Snake Catcher Uses Hairdryer to Capture Python in The Gap

It’s not every day that you hear an incredible story of a snake catcher using a hairdryer to capture a three-metre python but that’s what happened to Steve Brown, who was called in to help with a snake trapped inside a home in The Gap. 

Mr Brown, from Brisbane North Snake Catchers and Relocation, said that the family who needed him heard some strange noises in their kitchen’s ceiling whilst they were watching television one night. The homeowners checked up on the noise and were surprised to find the snake wedged in between the beams on the ceiling.

The snake catcher said that it took him “a lot of patience” to capture the python which was about three metres long and eight kilograms in weight. It also had at least a hundred teeth.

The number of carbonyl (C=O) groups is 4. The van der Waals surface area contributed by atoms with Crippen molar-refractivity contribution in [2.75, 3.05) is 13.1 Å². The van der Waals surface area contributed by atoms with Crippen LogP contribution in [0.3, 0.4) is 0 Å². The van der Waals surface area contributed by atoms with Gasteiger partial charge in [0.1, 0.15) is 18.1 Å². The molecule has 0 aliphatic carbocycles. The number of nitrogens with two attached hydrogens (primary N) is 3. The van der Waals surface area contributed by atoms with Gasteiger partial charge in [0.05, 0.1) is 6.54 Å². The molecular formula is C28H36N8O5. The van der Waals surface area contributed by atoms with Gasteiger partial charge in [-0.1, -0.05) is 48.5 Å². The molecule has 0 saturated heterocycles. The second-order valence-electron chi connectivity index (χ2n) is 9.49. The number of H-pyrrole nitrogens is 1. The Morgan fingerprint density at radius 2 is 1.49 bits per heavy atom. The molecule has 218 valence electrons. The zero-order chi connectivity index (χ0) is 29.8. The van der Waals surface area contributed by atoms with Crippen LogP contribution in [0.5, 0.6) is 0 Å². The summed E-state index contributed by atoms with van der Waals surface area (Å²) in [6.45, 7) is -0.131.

Mr Brown, however, needed a hairdryer to coax the giant snake to wiggle its way out because the grooming appliance helps to heat up the area. 

“After about an hour of poking and prodding I managed to quickly squeeze my hand In the space and grab hold of him which I just waited for him to relax and come out on his own accord,” Mr Brown wrote on Facebook

Photo Credit: Brisbane North Snake Catchers and Relocation/Facebook

The snake handler said that the coastal carpet python is non-venomous and non-aggressive. However, when threatened, the snake could still cause some serious injuries because of its teeth. 

Coastal carpet pythons are common in Greater Brisbane and they usually feed off rats or mice. These reptiles are not known to attack humans. 

Mr Brown said that homeowners must ensure that their houses have no open windows, doors or gaps to prevent from snakes coming in. When the weather is colder, snakes look for a warm place to rest so they enter people’s homes if there’s a way in. 

The snake has been released in the bushlands, away from the residential areas.